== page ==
My time with my nursing classmates not only illustrated to me the value of nursing, but also exposed me to the simple yet beautiful practice of Dutch healthcare. I have visited numerous hospitals and clinics in the Netherlands and the one aspect that they share is patient-centered care. Dutch health care focuses on addressing the social health of a patient to make hospitalization a less drastic change for patients. The cultural expectation of a person who is sick is not abided by in the practice of Dutch health care. Patients are provided with a close semblance of their daily routine as health care providers allow them to wear their own clothes, provide them with various opportunities for social interaction, and attempt to replicate their typical daily schedules as much as possible. In addition, hospitals and clinics constantly renovate their building to keep up with the needs of their clients and to assure that the client has the best possible experience during their stay. They overwhelm the client with options when it comes to rooms, their daily meal, and their day-to-day living while at their Hospital. With this approach, the Dutch health care system seeks to address the holistic needs of the patient rather than just curing their illness. The best part of it all, though? Most, if not all, of this care is free to the client.

My time in the Netherlands so far has taught me a lot about Dutch healthcare and how it compares to that of America and other countries. I continue to learn more through my research component, which consists of studying about the cost-efficiency of prevention methods established by large NGO’s, and then applying this knowledge to help develop a new public health minor at HAN with other lecturers. I cannot begin to thank the International Office and the Honors College for giving me this amazing opportunity to expand my perspective on medicine. With half of my stay to look forward to, I cannot even begin to imagine what the next few months holds.

ECU Honors Takes Orlando: Southern Regional Honors Conference 2016

By: Erika Dietrick, Undergraduate Director of Marketing and Communications

IMG_5064In April, Associate Dean Kevin Baxter accompanied five ECU Honors College students to the annual Southern Regional Honors Conference (SRHC) in sunny Orlando, Florida.

SRHC is an excellent forum for sharing common practices in honors. Honors College senior and student employee Megan Woodlief presented Planning a Large Scale Honors Commencement Reception in which she shared her experience directing all logistics associated with one of our largest events of the year.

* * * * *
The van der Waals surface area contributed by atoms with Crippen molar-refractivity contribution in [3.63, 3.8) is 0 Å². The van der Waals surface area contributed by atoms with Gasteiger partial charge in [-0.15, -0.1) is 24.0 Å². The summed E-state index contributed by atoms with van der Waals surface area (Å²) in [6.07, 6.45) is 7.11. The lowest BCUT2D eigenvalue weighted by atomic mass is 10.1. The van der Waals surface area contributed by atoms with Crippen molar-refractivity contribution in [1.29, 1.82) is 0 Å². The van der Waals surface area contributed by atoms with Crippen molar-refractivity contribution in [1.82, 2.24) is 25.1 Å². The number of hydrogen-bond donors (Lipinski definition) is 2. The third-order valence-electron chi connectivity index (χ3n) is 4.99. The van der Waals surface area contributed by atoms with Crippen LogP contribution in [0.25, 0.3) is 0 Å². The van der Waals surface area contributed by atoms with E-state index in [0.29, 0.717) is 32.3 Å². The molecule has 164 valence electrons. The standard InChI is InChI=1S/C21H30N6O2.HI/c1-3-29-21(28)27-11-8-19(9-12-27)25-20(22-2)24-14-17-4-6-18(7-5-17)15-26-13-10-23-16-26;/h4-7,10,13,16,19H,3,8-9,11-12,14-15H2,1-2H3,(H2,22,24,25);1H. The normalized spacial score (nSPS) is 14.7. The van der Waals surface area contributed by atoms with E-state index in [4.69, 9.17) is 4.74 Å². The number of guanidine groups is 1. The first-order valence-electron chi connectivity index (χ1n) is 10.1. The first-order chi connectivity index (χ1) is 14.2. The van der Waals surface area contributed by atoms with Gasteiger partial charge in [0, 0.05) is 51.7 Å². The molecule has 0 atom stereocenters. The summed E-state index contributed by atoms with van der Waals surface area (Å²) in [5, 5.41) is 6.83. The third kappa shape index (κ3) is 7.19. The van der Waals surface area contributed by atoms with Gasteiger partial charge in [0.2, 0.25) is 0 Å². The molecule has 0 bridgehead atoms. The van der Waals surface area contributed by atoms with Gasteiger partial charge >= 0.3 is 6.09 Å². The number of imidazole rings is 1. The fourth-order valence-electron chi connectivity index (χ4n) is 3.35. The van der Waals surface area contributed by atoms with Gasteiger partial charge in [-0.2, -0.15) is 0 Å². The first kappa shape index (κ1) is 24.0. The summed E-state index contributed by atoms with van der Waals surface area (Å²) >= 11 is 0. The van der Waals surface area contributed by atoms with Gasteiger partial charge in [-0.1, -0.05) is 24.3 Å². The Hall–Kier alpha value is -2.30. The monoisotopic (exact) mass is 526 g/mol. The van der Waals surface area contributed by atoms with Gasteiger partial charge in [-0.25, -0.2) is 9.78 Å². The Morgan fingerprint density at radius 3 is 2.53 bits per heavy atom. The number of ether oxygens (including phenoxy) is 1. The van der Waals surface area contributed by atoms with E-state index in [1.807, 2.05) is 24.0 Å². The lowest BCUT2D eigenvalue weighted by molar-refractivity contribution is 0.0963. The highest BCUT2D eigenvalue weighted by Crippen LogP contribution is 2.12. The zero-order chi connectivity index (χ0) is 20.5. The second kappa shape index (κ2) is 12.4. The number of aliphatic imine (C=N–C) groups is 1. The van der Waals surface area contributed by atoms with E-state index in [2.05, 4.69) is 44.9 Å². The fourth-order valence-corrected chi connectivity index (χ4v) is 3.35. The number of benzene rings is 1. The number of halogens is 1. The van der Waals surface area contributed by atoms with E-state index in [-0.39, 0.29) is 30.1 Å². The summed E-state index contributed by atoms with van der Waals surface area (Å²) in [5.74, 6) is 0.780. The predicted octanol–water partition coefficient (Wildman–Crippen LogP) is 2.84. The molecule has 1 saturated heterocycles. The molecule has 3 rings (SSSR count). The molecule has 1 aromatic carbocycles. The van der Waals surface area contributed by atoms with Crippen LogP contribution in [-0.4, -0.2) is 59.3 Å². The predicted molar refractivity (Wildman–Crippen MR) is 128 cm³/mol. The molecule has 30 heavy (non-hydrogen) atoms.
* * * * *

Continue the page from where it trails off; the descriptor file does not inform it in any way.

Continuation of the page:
Megan’s talk on our end-of-year celebration for seniors was complimented with a focus on incoming freshman. Mr. Kevin Baxter presented Strategic Enrollment Management and Honors, providing an overview of ECU Honors recruitment practices.

IMG_5049Editor-in-Chief of The East Carolinian and Honors College senior Ryan Clancy created a poster connecting college journalism courses with journalism careers. His poster, titled Convergence Skills as Demanded by Newspaper Employers and Taught by University Journalism Programs, offered applicable knowledge for preparing university students for the newspaper industry.

The sciences were also strongly represented by three outstanding presentations in chemistry, health, and biology, respectively. In fulfillment of the Senior Honors Project, Honors College senior Kate McPherson presented a poster titled Palladium Catalyzed C-C Coupling Reaction from a Computational Quantum Mechanical Perspective, and Honors College senior Sarah Judy presented research titled The Effects of Coal Ash Containment Pond Runoff on pH and Microbial Respiration in River Sediments.

IMG_5053Last but certainly not least, Honors College sophomore Sahiti Marella presented A comprehensive study of the positive and negative effects of folic acid on embryonic and adult life. Her research suggests that folic acid is not only an essential prenatal vitamin supplement for the reduction of neural tube defects, but also a pivotal nutrient in the development of complications embryonically and in adulthood.

The Harry Potter themed conference paid tribute to nearby Harry Potter World. Each participant was placed in one of the four Harry Potter “houses” (Gryffindor, Ravenclaw, Slytherin, Hufflepuff) to promote camaraderie and friendly competition. Between panels and socials, the group enjoyed visits to Universal Studios (including Harry Potter World!) and various Disney locations.

IMG_5067Outstanding host cities, opportunities to network, and a supportive platform to communicate research with other honors communities are just a few of the reasons SRHC remains a must-attend conference for the ECU Honors College.IMG_5057


Business Scholars: More Than A Number

By: Haley Smith, Business Scholar and Honors College freshman 

Honors Blog photoBeing in the Honors College at East Carolina is such a huge honor. It sets me apart from the large university. In the same way, being a Business Scholar sets me apart inside the College of Business. I am currently in my second semester here at ECU and I have loved every second of my time here. I am majoring in Finance with hopes to become a financial analyst. After completing my undergraduate degree and obtaining my BSBA, I will go to graduate school at East Carolina’s College of Business and acquire my MBA.